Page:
A recurring theme would be cross-class attraction, which appears in The Poor Man and the Lady, the first of his novels, rejected by several publishers and abandoned by Hardy, and again in Two on a Tower (1882). Hardy himself shifted from poverty to wealth and the society of titled ladies, who were among his most avid readers. The last woman to win his regard (in his eighties) was a country girl, Gertrude Bugler, who, in the 1920s, performed Hardy heroines with the Dorset Players. The frontispiece to this book shows her in the role of Tess.

Fame brought Hardy into sophisticated society, yet he held by his rural past like Clym Yeobright in The Return of the Native (1878). As Clym bends to labour as a furze-cutter among the creatures of Egdon Heath, so Hardy, following a breakdown, came back to his native Dorset in 1867. Byrne’s retelling of Hardy’s life is soaked in class: his dreams of crossing the class barrier and his realistic awareness of the inescapable nature of his origin – how he drew on its scenes, folklore and accents. Byrne squares up to Tomalin’s The Time-Torn Man when she calls Hardy a “class-torn man”.

One of the strengths of this biography is to bring out the interconnections of class and romance. As a baby Hardy was frail, and in photos as an adult he appears weak, bowed, with a somehow unconvincing moustache – it looks stuck on – and yet an astonishing number of women were drawn to him. Emma Lavinia Gifford, the middle-class woman who became Hardy’s wife in 1874, explains this phenomenon in her autobiographical novella The Maid on the Shore. For her Cornwall heroine, one suitor’s “insignificant face and figure and quiet thoughtful manner had an interest for her more matured mind that no merely dashing handsome man… could have for her again”.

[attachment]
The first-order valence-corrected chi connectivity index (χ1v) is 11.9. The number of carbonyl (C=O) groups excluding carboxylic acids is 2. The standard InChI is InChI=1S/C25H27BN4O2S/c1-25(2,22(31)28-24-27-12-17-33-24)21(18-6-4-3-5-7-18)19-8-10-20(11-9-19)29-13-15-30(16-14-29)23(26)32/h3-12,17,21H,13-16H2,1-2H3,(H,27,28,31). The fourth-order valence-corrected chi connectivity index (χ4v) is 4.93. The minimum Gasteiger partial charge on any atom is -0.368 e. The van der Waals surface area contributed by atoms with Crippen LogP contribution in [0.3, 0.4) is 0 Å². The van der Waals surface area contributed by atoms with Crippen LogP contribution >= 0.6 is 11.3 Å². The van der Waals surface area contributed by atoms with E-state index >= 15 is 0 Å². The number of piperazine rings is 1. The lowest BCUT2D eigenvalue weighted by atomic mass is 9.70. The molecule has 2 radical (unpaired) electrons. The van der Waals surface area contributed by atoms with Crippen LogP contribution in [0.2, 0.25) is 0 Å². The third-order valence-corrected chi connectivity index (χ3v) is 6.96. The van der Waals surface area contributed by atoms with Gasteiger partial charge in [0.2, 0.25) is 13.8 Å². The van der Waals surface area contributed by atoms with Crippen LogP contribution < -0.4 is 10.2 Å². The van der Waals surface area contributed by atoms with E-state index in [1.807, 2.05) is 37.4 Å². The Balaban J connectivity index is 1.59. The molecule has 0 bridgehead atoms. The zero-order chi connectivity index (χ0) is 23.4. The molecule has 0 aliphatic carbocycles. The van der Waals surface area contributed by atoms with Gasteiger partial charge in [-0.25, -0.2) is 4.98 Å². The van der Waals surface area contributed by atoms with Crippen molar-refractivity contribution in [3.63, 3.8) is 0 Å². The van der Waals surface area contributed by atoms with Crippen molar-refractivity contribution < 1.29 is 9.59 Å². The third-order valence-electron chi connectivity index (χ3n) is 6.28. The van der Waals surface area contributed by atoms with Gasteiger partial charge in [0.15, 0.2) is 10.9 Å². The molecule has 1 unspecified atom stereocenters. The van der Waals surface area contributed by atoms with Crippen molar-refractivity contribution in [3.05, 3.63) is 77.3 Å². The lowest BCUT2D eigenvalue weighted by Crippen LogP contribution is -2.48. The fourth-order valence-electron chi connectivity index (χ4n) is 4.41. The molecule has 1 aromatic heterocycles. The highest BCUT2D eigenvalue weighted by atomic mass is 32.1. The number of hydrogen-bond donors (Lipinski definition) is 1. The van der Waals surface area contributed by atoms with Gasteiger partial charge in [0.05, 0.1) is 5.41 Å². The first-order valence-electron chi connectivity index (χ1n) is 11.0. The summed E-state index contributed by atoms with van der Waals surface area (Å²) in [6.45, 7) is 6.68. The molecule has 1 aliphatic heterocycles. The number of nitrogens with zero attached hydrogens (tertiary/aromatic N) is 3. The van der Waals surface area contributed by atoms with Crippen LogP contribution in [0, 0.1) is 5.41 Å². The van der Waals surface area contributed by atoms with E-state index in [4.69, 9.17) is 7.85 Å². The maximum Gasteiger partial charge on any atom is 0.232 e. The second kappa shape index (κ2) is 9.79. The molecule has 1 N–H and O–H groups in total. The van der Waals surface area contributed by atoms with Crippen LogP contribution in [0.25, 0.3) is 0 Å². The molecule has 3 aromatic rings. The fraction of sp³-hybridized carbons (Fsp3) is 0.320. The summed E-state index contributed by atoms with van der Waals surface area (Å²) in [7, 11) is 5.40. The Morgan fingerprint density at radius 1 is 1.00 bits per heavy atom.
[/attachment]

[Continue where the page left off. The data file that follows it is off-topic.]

Women’s response to Hardy was stirred by his empathy. Byrne quotes a fan letter from a 20-year-old in New York, praising Hardy for understanding a woman’s soul. He loved feisty women such as his cousin Tryphena Sparks, a headmistress at the age of 20, with a coil of dark brown hair and eyebrows like black slurs in musical notation. His adored Phena (as he called her) became a model for the wilfully independent female farmer Bathsheba in Far from the Madding Crowd (1874).

Bathsheba offers an astute statement about women’s language to her suitor, Boldwood: “It is difficult for a woman to define her feelings in language which is chiefly made by men to express theirs.” It was later quoted by Virginia Woolf in a feminist essay – and again by Byrne to open a chapter. So it was that Hardy had the sensitivity to feel also for silent or quiet women gripped by unrequited love: Marty South in The Woodlanders (1887) and Elizabeth-Jane in The Mayor of Casterbridge (1886). Byrne shows how both these characters were modeled on his beloved sister Mary, who endured the lonely, repressed life of a schoolteacher.

Hardy’s empathy extended to defying Victorian condemnation of illegitimacy. He calls Tess “A Pure Woman”, the subtitle to this novel of 1891. He defies opinion further in Jude the Obscure four years later, when Sue Bridehead rejects the legality of marriage, the idea of “giving” a woman as though she’s property. Even more unacceptable to readers of the time was the fact that Sue detests sex with her husband, the schoolmaster Phillotson, though she respects him as a person.

Link to the rest at The New Statesman